2. Our Holy Father Daniel.

He was a nobleman, and governor of the island of Niberta, near Cadiz in Spain. Being acquainted with all the vanity of this world, he forsook its glory and riches and went to Rome, where he became a monk. After this, he went to Constantinople, where he spoke with the Emperors Constantine and Romanus Porphyrogenitus, then continued on to Jerusalem. In Jerusalem, he received the Great Habit at the hands of Patriarch Christodoulos, who gave him the name Stephen. Abused by the Saracens, who put pressure on him to shave off his beard, he went to Egypt, where he suffered greatly and died for the name of Christ. He entered into the Kingdom of Christ in the tenth century.

3. Our Holy Fathers, the New Martyrs Paisius and Habakkuk (Avakum).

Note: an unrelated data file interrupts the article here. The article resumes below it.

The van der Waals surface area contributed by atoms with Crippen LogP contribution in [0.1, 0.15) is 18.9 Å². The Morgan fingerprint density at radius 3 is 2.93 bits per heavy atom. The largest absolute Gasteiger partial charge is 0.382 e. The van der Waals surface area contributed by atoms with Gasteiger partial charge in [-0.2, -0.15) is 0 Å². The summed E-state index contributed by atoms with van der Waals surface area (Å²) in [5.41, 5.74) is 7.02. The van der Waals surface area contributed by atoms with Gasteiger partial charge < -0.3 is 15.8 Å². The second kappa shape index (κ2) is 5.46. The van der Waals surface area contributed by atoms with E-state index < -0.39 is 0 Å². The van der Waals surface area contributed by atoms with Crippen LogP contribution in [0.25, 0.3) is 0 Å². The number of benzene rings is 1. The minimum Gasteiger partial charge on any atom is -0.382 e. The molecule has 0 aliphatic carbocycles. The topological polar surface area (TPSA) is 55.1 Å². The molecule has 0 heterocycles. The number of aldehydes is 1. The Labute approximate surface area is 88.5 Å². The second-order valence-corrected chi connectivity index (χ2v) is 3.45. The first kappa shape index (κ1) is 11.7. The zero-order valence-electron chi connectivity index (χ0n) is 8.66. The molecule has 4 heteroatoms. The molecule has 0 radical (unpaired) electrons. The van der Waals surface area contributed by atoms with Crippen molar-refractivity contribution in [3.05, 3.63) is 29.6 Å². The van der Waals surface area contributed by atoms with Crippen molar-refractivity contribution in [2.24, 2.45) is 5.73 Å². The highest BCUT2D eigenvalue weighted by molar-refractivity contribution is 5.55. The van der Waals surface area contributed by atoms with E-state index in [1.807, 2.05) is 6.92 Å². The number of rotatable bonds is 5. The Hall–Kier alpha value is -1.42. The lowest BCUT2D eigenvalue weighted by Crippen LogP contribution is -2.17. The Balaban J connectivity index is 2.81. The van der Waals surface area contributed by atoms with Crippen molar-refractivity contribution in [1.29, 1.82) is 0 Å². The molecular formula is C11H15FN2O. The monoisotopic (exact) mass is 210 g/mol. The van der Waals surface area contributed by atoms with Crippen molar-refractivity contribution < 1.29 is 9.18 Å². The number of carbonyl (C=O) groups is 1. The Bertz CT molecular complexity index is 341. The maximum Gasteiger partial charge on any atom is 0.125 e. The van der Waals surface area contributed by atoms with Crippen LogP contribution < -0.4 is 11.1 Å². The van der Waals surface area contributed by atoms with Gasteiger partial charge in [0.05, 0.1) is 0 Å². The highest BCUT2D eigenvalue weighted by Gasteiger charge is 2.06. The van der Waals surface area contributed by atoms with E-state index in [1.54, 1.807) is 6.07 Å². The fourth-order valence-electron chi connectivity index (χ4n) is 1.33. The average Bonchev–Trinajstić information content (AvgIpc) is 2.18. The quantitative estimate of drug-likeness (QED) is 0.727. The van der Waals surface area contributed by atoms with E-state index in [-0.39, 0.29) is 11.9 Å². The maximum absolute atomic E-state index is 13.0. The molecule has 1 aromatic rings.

Paisius was abbot of the monastery of Trnava near Cacak in Serbia, and Habakkuk his companion and deacon. Both of them were, as Christians, impaled on stakes by the Turks on Kalemegdan in Belgrade, on December 17th, 1814. Dragging his spike through the streets of Belgrade, the courageous Habakkuk sang. When his mother begged him with tears to save his life by accepting Islam, this wonderful solder of Christ replied to her, thanking her for her motherhood and not for her advice, and quoting the great figures of the Old Testament who suffered for , and glorified, God, and looking to the end of his own martyrdom in the immortal Kingdom of Christ.

Reflection